To be clear, it’s not so much how suffering occurs, but how we experience it.

Zubdat-al Tawarikh in the Museum of Turkish and Islamic Arts in Istanbul

Although not discussed, it occurred to me during the class that Hillman begins the book with the suffering of salt because the practice of alchemical psychology, whether in the context of therapy, or within an individual’s life, is indeed a work of deepening experience through the stages of what the material presents to us, transforming not only our relationship to physical substance, but also giving substance to our ideas and coming to see how they work on us. Hillman suggests that we all embody both the ideas and the substances; that they make us. We encapsulate in miniature the nature of the cosmos, physically, and therefore, psychically. That is also the basis for astrological correspondence. We are each of us, a microcosm, salt of the earth.

“Not only is the macrocosmic world personified and alive with subjective qualities that we nowadays allow only to human beings, but the microcosm of the human being, because it is a microcosm of nature, is also a mineral, physical object, consisting of substances such as salt.”

Our work then is to know our common suffering, working the salt as a salve. Through deeper discernment of the nature of ourselves, our wounding, our commonality helps us to belong, embracing it as what unites us. Embracing our wounds and working the salt moves us out of crystallizing, or feeling stuck, towards curiosity, where love, compassion and forgiveness for ourselves and others, including the non-living, are granted through our recognition of their own substantial nature, apart from, but always in relation to us. Awareness of the suffering of our commonality, and the commonality of our suffering, frees us to express a life more fully lived.

“The microcosm/macrocosm model requires a micro/macro-awareness. It asks that we feel into the world of matter with sensitivity for qualitative differences. It asks that we find in our objective experiences analogies with and metaphors of physical processes and substances. The micro/macro model works in two directions. While endowing the world with soul, it also indicates that human nature goes through natural processes of an objectively mineral and metallic sort. Our inner life is part of the natural world order, and this perspective saves us from taking ourselves so personally and identifying what goes on in the soul with the subjective ego.”

Previous Class Notes here, or here.

All quotes: Hillman, James (2011-10-10). Alchemical Psychology (Uniform Edition of the Writings of James Hillman). Spring Publications, Inc.. Kindle Edition.

Class Notes – Session Ten

The final class of the 2014 Winter semester of the Jung Platform’s course, hosted by Patricia Berry and Robert Bosnak, takes us into the third chapter of James Hillman’s book Alchemical Psychology, titled, The Suffering of Salt, and begins with the topic, “Toward a Substantial Psychology.” Salt, although understood by Hillman as metaphorical, to the alchemists was indeed a substance and a common one both sacred and desirable.

Glass salt cellar 1720 Public Domain Photo by Nick Michael – Private collection

To the ancients, salt was sacred perhaps because of its use as a preservative, or salve, back in a time when food storage and medicines were extremely important for survival.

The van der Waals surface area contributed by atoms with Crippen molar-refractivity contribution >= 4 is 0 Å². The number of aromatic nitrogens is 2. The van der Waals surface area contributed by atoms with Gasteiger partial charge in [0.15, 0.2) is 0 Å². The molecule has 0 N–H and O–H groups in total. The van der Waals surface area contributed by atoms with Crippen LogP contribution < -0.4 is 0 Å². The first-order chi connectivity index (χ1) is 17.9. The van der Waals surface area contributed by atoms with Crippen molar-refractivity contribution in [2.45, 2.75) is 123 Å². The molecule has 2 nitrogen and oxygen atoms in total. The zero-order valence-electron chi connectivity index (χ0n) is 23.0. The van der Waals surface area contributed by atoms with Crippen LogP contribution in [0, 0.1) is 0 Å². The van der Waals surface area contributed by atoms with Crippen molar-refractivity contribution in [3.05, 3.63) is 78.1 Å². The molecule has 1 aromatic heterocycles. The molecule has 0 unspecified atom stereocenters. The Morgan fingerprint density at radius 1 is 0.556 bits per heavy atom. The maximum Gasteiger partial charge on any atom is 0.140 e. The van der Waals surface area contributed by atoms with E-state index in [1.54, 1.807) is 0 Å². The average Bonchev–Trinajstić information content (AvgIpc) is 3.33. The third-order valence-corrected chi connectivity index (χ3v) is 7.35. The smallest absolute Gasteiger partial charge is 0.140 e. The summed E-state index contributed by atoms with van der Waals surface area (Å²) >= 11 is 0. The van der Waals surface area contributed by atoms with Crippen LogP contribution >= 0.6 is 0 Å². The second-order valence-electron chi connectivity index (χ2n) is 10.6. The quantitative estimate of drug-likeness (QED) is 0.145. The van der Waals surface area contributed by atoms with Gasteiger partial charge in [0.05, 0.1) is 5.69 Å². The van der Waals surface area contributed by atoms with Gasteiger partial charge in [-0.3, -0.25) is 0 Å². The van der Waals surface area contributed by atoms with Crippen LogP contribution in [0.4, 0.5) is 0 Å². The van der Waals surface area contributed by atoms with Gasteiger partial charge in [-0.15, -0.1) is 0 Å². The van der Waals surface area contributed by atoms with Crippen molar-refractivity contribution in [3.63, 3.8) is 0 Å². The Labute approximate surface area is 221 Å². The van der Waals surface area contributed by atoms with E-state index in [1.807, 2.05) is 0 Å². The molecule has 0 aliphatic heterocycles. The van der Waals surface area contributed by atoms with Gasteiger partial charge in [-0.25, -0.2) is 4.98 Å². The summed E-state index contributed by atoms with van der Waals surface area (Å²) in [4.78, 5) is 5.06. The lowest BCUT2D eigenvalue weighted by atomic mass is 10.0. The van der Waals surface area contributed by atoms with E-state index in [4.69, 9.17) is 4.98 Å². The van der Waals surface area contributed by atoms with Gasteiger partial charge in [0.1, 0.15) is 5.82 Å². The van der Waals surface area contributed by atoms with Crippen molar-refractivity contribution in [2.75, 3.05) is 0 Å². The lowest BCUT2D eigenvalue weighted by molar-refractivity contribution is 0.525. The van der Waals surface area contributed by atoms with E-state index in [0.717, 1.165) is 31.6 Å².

Robbie and Pat open the session discussing the weightiness of metaphors and ideas that become substantial to us. Substance comes through interiority and for Hillman it is the common element of metaphorical salt that adds weight to our experiences. The weight that balances us for living “as above, so below,” where as microcosm, we reciprocally reflect the macrocosm.

“The microcosm/macrocosm model requires a micro/macro-awareness. It asks that we feel into the world of matter with sensitivity for qualitative differences. It asks that we find in our objective experiences analogies with and metaphors of physical processes and substances. The micro/macro model works in two directions.”

The awareness that we are not in nature, but are nature herself, cannot be attended to enough in our culture. How interesting that we humans do not necessarily feel that we are part of this world. Perhaps our lives have become too insulated, or a glimpse of eternity through intuiting that consciousness is not only embedded within us, but may be the source of all being, or deep unresolved suffering finds us longing for the beyond. Whatever the reason, we may be a bit resistant to being embodied. Many myths and religious practices indeed emphasize our spiritual essence seeing physical life as a test, a punishment (karma), or a contest in which the prize is eternal life (meaning either disembodied, or no longer a suffering body).

For some, a fear of being only a body, an evolutionary accident, may drive the spirit to feel disdain for this body of death, widening the sense of separation between mind and body. Through the saltiness of our lives, Hillman sees a way to belong in this embodied state. Troubling as it may be, embodied life offers each of us a uniquely condensed perspective through heightened sensitivity and positions us as refiners of the Anima Mundi, or world soul, through the personal touch of our lives, and the love and compassion we make through the saltiness of our experience.

“While endowing the world with soul, it (the microcosm/macrocosm model) also indicates that human nature goes through natural processes of an objectively mineral and metallic sort. Our inner life is part of the natural world order, and this perspective saves us from taking ourselves so personally and identifying what goes on in the soul with the subjective ego.”